Course Syllabus

Course Description:

Pilgrimage is one of the most important aspects of religious life; indeed, in a very real sense, life itself can considered to be a pilgrimage. This course explores the dynamics of pilgrimage across several different religious traditions. The heart of this course will be a close look at several key pilgrimage sites and the actual pilgrims who visit these sites; we will thus approach pilgrimage from a number of different angles (theoretical, doctrinal, ritual, social) and we will utilize a variety of sources (including classical, ethnographic studies of actual pilgrimages, and focused studies of particular pilgrimage places) with the goal of gaining a thorough understanding of the phenomena of pilgrimage in all of its complexity.

Course Objectives:

Course Goals:

  1. to acquaint you with the dynamics of pilgrimage across several religions
  2. to examine several specific pilgrimage phenomena
  3. to help you think critically about the differences between different pilgrimage traditions
  4. to expose you to some of the key debates and disputes within the study of pilgrimage

Course Objectives:

  1. You will gain a broad understanding of the phenomenon of pilgrimage in religions
  2. You will learn about the commonalities and differences between different pilgrimage traditions
  3. You will learn about the social and political dimensions of pilgrimage
  4. You will be exposed to the ways in which pilgrimage forms both personal and social identities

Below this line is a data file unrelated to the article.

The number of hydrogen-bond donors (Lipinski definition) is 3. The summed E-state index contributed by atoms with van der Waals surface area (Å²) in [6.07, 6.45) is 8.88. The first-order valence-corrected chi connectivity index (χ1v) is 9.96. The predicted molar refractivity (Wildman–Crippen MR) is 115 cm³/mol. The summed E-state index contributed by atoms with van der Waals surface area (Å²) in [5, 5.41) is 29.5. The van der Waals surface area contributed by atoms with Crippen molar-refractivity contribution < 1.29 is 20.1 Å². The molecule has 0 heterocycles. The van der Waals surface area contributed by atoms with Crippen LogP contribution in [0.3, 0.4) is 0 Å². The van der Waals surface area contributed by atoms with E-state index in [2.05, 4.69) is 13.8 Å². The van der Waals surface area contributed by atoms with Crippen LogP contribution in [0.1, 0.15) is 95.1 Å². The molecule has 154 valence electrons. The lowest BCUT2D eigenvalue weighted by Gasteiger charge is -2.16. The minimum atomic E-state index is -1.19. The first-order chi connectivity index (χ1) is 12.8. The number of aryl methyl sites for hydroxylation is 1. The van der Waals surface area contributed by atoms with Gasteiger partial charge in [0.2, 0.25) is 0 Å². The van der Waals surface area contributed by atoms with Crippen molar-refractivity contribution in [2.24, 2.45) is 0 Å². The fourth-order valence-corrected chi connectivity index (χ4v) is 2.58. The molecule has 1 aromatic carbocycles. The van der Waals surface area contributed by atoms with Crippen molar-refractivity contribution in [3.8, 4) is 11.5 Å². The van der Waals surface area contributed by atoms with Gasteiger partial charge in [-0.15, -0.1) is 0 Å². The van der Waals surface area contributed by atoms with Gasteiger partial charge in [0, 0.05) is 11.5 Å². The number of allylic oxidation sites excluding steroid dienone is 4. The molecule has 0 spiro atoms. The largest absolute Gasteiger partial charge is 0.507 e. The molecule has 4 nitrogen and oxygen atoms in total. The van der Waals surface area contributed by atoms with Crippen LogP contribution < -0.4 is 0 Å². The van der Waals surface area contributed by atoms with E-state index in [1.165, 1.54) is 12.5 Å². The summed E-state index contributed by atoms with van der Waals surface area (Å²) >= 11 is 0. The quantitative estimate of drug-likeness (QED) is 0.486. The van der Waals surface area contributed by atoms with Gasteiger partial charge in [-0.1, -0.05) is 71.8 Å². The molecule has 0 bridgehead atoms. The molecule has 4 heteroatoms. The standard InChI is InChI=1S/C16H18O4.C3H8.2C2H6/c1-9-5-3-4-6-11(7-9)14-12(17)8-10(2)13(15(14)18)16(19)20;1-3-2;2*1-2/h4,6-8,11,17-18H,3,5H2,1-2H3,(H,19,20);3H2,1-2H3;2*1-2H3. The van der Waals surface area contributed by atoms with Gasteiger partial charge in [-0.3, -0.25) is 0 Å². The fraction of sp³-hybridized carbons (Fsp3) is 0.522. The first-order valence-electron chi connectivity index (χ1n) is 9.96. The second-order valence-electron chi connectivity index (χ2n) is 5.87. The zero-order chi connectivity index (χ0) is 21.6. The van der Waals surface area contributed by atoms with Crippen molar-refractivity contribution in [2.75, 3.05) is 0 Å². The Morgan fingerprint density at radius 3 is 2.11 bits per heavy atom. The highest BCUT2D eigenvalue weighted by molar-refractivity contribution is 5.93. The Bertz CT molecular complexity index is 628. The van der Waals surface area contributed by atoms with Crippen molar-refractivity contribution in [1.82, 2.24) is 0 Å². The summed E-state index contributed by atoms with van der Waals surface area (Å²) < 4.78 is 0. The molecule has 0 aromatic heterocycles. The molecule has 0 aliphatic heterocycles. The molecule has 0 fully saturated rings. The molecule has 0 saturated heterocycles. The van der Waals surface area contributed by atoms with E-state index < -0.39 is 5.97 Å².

Course Requirements:

Grades will be based on: 1. One optional essay of approximately 1500 words (25%, or 0%); 2. Active participation in all aspects of the course (75%, or 100%), including timely, thoughtful postings and participation during Gathering Days. Participation Grades will be based on the quality and consistency of your posts; this includes both your initial substantive post, and your responses to your peers.

Late posts will not be counted: seriously, this course depends on timely posts and timely responses. If you miss a week, you will not be able to go back and make it up.

By the end of Week Eight, you will submit a 1000 word (maximum) Evaluation of your postings for the course, along with the grade you believe you deserve. Although I will reserve the final decision in this matter, I will very heavily weigh your own evaluation of your written participation in the course in assigning you a final grade.

Incompletes and Pass/Fail are not offered for this course

Discussion Guidelines

Required Readings

Books: Conrad Rudolph, Pilgrimage to the End of the World: The Road to Santiago de Compostela (Chicago)

Additional readings will be made available by the instructor.


Course Summary:

Date Details Due